Fitch Analysts Warn Of Dangers Of Rapidly Rising Interest Rates
A gradual increase in interest rates could help U.S. life insurers, but a rapid “pop up” in rates would probably hurt them, according to two insurance rating analysts at Fitch Ratings Ltd.
Fitch and Lehman Brothers Inc., New York, recently responded to the dramatic shifts in U.S. interest rates by sponsoring a teleconference on the effects of rate changes on life insurance stocks.
Despite all the attention life insurers pay to the risk that insureds will die, insurers “suffer more from interest rate risk than from mortality risk,” Michael Barry, an analyst in Fitchs New York office, told investors who called in for the conference, according to a conference transcript.
Barry acknowledged that the kind of environment insurers survived in 2002 and early 2003a slow, steady decrease in rates during a low-rate environmentis painful for many insurers.
Because of the legally required minimum rates that insurance companies must pay on many annuities and insurance products, and the higher minimum rates that companies often promise to win business away from competitors, “the companies cant fully adjust their crediting rates to reflect the market declines,” Barry said. “The big risk at the end of the day is that we start to bump into the minimum rate guarantees and, possibly, can end up close to the situation that a lot of the Japanese companies found themselves in not that long ago.”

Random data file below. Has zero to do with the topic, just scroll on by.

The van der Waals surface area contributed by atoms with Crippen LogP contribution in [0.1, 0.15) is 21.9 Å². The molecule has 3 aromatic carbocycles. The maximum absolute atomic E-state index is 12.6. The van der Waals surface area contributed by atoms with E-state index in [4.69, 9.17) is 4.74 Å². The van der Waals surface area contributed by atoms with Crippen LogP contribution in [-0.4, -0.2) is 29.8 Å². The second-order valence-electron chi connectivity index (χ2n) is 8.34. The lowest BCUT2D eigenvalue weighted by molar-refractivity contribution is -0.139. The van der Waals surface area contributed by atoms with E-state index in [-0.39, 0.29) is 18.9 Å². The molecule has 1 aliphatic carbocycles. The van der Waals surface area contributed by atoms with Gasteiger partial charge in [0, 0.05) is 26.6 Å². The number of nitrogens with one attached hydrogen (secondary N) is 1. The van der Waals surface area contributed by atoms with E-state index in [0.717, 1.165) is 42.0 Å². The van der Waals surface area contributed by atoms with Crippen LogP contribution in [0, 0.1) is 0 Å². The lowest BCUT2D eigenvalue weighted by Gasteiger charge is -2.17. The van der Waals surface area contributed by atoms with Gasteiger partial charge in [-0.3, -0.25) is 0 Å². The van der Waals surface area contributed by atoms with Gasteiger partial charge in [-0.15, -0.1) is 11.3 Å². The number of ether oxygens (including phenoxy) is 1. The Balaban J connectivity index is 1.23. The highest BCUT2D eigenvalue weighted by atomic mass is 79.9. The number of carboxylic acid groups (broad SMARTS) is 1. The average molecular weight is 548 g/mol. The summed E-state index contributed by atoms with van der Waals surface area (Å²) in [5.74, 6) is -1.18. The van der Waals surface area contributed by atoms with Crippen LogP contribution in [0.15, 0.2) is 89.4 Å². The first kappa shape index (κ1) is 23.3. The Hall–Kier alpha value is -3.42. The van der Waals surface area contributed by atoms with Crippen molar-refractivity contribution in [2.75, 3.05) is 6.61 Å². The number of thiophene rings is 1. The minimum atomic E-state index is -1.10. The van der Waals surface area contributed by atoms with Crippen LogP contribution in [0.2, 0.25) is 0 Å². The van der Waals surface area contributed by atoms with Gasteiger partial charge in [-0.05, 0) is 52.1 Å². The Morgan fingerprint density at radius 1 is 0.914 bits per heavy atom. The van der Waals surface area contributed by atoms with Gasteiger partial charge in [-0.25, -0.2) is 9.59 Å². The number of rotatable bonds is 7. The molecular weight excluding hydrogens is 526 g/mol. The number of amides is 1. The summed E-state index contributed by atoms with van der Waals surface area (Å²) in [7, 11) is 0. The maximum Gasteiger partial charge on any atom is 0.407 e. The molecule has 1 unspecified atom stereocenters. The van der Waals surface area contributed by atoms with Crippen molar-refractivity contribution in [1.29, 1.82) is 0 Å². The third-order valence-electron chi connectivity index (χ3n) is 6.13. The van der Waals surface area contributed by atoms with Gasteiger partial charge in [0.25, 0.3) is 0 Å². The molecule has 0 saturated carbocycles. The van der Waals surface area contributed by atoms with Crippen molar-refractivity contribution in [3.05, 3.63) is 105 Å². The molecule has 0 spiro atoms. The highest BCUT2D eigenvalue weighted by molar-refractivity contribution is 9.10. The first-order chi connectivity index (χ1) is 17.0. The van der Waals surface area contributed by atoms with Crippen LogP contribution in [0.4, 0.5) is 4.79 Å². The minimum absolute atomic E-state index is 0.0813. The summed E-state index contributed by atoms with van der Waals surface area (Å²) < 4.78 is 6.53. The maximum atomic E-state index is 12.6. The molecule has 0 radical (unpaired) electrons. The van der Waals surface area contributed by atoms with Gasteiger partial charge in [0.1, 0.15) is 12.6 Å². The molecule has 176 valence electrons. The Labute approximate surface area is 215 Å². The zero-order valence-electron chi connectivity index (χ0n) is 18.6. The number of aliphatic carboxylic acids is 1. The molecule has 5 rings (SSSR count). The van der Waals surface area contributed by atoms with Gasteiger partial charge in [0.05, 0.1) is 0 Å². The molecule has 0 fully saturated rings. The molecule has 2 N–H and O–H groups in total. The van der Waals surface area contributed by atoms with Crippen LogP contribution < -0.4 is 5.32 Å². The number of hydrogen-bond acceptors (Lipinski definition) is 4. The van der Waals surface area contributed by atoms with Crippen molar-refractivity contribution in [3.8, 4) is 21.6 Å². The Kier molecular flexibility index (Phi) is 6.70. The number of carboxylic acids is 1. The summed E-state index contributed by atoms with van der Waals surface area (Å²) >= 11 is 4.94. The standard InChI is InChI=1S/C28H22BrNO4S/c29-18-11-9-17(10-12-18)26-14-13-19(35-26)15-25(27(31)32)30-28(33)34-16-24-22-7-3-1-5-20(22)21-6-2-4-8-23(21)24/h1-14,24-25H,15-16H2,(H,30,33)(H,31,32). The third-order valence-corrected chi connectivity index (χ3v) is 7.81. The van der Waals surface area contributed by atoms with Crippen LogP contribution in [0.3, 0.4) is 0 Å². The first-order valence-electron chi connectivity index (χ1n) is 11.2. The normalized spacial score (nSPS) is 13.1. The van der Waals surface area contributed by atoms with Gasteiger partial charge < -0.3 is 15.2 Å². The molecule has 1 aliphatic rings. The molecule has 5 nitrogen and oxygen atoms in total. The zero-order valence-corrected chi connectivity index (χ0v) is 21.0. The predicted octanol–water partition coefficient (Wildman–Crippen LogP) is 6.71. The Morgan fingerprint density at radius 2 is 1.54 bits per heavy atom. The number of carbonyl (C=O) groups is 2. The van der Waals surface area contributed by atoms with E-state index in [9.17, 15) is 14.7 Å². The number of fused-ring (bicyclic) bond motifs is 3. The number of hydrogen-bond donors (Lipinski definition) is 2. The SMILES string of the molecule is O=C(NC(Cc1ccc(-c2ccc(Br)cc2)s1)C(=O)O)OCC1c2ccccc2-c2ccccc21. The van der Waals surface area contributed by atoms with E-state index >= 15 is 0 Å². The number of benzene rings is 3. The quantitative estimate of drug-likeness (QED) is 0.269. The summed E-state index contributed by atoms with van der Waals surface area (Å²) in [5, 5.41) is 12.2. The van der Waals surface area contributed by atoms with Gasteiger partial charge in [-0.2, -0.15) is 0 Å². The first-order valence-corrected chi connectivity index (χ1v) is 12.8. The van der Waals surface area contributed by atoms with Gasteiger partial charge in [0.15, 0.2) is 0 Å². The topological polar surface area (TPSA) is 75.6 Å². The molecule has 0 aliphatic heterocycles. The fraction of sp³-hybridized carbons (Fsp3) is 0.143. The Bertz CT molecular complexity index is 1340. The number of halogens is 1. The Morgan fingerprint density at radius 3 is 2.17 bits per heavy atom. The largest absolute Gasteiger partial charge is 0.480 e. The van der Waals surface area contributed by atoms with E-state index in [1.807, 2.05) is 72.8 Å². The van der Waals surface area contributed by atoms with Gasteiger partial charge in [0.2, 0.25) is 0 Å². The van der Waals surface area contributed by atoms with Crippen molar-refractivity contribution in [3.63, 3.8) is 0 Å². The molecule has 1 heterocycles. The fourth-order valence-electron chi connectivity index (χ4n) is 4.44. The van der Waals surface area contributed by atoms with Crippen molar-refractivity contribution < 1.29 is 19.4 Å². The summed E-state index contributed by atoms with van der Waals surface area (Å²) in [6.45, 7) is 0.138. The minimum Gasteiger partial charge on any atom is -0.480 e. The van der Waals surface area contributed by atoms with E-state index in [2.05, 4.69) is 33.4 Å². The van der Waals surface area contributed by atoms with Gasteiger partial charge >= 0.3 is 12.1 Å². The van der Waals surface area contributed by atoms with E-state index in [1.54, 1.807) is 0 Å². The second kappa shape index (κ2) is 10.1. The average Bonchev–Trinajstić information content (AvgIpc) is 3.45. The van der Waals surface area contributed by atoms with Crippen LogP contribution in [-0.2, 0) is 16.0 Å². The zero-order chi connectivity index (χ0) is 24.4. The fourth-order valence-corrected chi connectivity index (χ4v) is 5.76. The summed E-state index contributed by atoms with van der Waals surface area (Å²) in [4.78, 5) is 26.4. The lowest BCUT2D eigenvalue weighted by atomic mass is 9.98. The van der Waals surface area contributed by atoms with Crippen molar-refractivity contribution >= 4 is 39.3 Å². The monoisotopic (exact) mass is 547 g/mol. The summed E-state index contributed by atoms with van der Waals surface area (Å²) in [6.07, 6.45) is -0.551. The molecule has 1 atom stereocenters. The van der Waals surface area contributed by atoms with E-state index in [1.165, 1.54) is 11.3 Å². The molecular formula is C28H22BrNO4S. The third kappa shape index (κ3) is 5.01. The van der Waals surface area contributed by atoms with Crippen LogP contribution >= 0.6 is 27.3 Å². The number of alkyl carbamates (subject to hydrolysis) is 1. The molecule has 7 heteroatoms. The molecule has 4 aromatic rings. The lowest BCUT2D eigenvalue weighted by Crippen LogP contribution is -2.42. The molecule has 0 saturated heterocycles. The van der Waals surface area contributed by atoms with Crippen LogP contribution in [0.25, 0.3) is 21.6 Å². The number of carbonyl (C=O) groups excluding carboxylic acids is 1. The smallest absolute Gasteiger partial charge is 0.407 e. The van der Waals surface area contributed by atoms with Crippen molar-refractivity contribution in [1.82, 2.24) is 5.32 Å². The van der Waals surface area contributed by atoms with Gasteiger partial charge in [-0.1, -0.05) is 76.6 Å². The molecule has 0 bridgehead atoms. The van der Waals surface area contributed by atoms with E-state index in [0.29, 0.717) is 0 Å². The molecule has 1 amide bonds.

But Barry argued that a pop-up rate scenario would hurt life insurers even more.
Barry noted that New York insurance regulators ask life insurers to analyze how their businesses might perform in a pop-up scenario in which rates go up 3 percentage points in a single month, then level off.
A slow increase from todays low rates might help insurers increase the difference between the rates they are paying customers and the rates they earn on their own investments. But, in a pop-up rate scenario, fixed annuity and life policy “surrenders would certainly increase as market rates would be increasing faster than insurerscould increase their crediting rates,” Barry said.
Insurers would have to sell bonds at a loss to make good on obligations to the departing customers, and insurers that had tried to get higher rates of return by buying bonds with longer durations would lose more than holders of bonds with shorter durations, Barry said.
The forced bond sale “would lead to capital depletion,” Barry said. “To boot, the best assets typically are sold first under this type of scenario, leaving the remaining liabilities with lower quality asset support.”